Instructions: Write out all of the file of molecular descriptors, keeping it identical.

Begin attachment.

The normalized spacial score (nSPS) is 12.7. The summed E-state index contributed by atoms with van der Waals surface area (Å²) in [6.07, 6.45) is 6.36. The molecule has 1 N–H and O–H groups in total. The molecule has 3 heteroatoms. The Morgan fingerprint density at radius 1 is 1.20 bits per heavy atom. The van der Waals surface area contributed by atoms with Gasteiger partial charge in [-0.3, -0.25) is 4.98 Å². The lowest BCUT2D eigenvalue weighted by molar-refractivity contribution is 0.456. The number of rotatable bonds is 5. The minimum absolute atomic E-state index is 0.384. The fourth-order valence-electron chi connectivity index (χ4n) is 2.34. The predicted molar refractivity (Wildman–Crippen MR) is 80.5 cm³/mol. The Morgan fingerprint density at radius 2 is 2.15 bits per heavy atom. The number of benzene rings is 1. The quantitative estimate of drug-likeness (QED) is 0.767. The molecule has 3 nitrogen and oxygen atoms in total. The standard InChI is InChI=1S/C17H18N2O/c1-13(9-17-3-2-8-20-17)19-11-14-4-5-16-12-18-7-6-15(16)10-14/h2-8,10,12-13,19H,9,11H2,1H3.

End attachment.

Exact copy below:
The normalized spacial score (nSPS) is 12.7. The summed E-state index contributed by atoms with van der Waals surface area (Å²) in [6.07, 6.45) is 6.36. The molecule has 1 N–H and O–H groups in total. The molecule has 3 heteroatoms. The Morgan fingerprint density at radius 1 is 1.20 bits per heavy atom. The van der Waals surface area contributed by atoms with Gasteiger partial charge in [-0.3, -0.25) is 4.98 Å². The lowest BCUT2D eigenvalue weighted by molar-refractivity contribution is 0.456. The number of rotatable bonds is 5. The minimum absolute atomic E-state index is 0.384. The fourth-order valence-electron chi connectivity index (χ4n) is 2.34. The predicted molar refractivity (Wildman–Crippen MR) is 80.5 cm³/mol. The Morgan fingerprint density at radius 2 is 2.15 bits per heavy atom. The number of benzene rings is 1. The quantitative estimate of drug-likeness (QED) is 0.767. The molecule has 3 nitrogen and oxygen atoms in total. The standard InChI is InChI=1S/C17H18N2O/c1-13(9-17-3-2-8-20-17)19-11-14-4-5-16-12-18-7-6-15(16)10-14/h2-8,10,12-13,19H,9,11H2,1H3.